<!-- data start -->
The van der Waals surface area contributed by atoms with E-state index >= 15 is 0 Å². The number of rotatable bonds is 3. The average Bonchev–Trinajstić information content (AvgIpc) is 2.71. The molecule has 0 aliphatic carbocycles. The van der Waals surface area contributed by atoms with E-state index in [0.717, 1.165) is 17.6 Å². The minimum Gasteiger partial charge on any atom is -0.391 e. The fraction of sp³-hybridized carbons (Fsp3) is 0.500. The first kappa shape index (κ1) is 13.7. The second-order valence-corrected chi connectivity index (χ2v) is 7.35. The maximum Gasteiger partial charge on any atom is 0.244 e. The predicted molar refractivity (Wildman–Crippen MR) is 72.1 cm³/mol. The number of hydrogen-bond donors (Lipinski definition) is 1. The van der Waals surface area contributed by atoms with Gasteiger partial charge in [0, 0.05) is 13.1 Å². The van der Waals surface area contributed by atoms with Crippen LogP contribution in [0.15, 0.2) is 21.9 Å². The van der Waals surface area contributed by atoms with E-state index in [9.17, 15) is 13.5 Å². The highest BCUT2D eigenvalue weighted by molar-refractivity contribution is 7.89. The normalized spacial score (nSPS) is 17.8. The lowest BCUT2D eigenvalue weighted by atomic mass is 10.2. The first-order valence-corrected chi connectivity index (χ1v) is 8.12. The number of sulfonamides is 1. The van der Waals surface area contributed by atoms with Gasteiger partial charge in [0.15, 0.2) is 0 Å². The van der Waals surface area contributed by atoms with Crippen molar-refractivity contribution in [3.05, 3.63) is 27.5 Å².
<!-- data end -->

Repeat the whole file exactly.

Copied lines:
The van der Waals surface area contributed by atoms with E-state index >= 15 is 0 Å². The number of rotatable bonds is 3. The average Bonchev–Trinajstić information content (AvgIpc) is 2.71. The molecule has 0 aliphatic carbocycles. The van der Waals surface area contributed by atoms with E-state index in [0.717, 1.165) is 17.6 Å². The minimum Gasteiger partial charge on any atom is -0.391 e. The fraction of sp³-hybridized carbons (Fsp3) is 0.500. The first kappa shape index (κ1) is 13.7. The second-order valence-corrected chi connectivity index (χ2v) is 7.35. The maximum Gasteiger partial charge on any atom is 0.244 e. The predicted molar refractivity (Wildman–Crippen MR) is 72.1 cm³/mol. The number of hydrogen-bond donors (Lipinski definition) is 1. The van der Waals surface area contributed by atoms with Gasteiger partial charge in [0, 0.05) is 13.1 Å². The van der Waals surface area contributed by atoms with Crippen LogP contribution in [0.15, 0.2) is 21.9 Å². The van der Waals surface area contributed by atoms with E-state index in [9.17, 15) is 13.5 Å². The highest BCUT2D eigenvalue weighted by molar-refractivity contribution is 7.89. The normalized spacial score (nSPS) is 17.8. The lowest BCUT2D eigenvalue weighted by atomic mass is 10.2. The first-order valence-corrected chi connectivity index (χ1v) is 8.12. The number of sulfonamides is 1. The van der Waals surface area contributed by atoms with Gasteiger partial charge in [0.15, 0.2) is 0 Å². The van der Waals surface area contributed by atoms with Crippen molar-refractivity contribution in [3.05, 3.63) is 27.5 Å².